A study led by Case Western Reserve University School of Medicine, in collaboration with the University of East London UK, and Swansea University UK, is the first to show the effects of the drug ecstasy on fetal and infant development.
Ecstasy is a stimulant and hallucinogen, and is one of the most widely used illegal drugs among young people, with a range of damaging effects. It is known scientifically as 3,4-methylenedioxymethamphetamine or MDMA. This international prospective study, published in the Feb. 28 issue of Neurotoxicology and Teratology, shows that the use of ecstasy among pregnant women affects the chemical signaling that determines a baby’s gender and contributes to developmental delays among infants.
“The potential harmful effects of ecstasy exposure on prenatal and infant development have long been a concern,” said Lynn T. Singer, PhD, the study’s principal investigator. Singer is a professor of environmental health sciences, pediatrics and psychiatry at Case Western Reserve University School of Medicine and deputy provost and vice president for academic affairs at the university. “The drug’s negative effects are particularly risky for pregnant women, who may use the drug without being aware of their condition,” she added.
The study’s 96 participants were recruited from The University of East London (UEL) Drugs and Infancy Study (DAISY), which focused on recreational drug use among pregnant women. Prior to and during pregnancy, the women were interviewed about their substance abuse, including their use of ecstasy. They were also evaluated for psychiatric symptoms and related difficulties that stemmed from their drug use.
Researchers compared infants exposed to ecstasy to non-exposed infants, at birth and at fourth months of age. They examined the babies’ growth and noted any potential delays in cognitive development and attainment of milestones in coordinated movements and gross motor development.
Most of the women surveyed had taken a variety of illegal drugs prior to and during pregnancy. Differences among the women were analyzed to control for confounding variables. Researchers found that women who reported using ecstasy while pregnant suffered more negative social consequences as a result of their ecstasy use than non-users. These included more job, health and social problems.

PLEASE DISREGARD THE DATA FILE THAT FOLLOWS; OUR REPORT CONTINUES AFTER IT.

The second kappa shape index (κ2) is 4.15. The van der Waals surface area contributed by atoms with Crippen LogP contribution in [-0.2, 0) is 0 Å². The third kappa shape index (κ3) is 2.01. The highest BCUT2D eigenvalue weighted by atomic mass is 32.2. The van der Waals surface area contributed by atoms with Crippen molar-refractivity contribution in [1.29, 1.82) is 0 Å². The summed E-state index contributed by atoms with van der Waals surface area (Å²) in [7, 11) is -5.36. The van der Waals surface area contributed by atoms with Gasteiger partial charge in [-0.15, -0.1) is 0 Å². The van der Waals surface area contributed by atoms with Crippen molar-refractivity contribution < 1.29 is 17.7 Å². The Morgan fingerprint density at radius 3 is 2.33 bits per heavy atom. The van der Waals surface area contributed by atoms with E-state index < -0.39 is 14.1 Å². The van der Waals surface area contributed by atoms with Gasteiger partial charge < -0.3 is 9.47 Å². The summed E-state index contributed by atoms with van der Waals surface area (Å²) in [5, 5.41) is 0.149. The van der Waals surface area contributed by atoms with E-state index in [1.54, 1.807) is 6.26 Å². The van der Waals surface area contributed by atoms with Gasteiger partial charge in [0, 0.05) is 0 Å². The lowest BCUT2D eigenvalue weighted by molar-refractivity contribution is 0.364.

The use of ecstasy during pregnancy also appeared to affect the ratio of male to female babies born. Researchers noted a preponderance of male births among women who used ecstasy while pregnant, whereas typically the sex ratio at birth is half and half.
“The research findings also suggests there are some neurochemical effects of the drug that seem to affect the motor functioning of infants,” said Derek Moore, PhD, professor of psychology at The University of East London, director of the school’s Institute for Research in Child Development (IRCD), and co-principal investigator on this research. He coordinated the research in the UK.
At four months, ecstasy-exposed infants in the study demonstrated poorer quality of coordinated movement and lower milestone attainment, according to Moore. For example, some ecstasy-exposed infants balanced their heads at a later age than babies who were not exposed to the drug. Others showed delays in eye-hand coordination, turning from back to side and being able to sit with support, which could heighten the potential for additional developmental delays later on.
The research underscores a potential link between the amounts of ecstasy exposure and poorer motor quality, which warrants further study, Singer said.
Ecstasy is such a widely used drug throughout the world that if prenatal exposure is shown to be harmful, many infants could be affected, the researchers said.
“The psychomotor and related psychological problems identified in these 4-month-old babies are very worrying, but perhaps not particularly surprising,” said Andy Parrott, BSc, PhD, professor of psychology at Swansea University in Wales and the other co-principal investigator on this research. “Ecstasy can deplete the level of serotonin, which is an important neurotransmitter for many brain functions, including gross motor control.”
Serotonin carries nerve impulses between cells, which regulate mood, sleep and anxiety. Early in fetal development, serotonin plays a vital role in brain formation. If the level and behavior of serotonin is altered, it can have long-term effects on learning and memory, basic research models have shown.
The new research grew out of Singer’s ongoing research into high-risk infants and the effects drugs have on fetal and infant development.
The study was funded by the National Institute on Drug Abuse, part of the National Institutes of Health. It is funded to collect data up to 18 months after an infant’s birth. Researchers are examining the same women and children 12 months after birth to assess if the slight delays noted early on worsen or persist—potentially signaling the long-term negative effects of prenatal ecstasy exposure.
The researchers hope to obtain additional funding to continue the study well into the infants’ childhood years.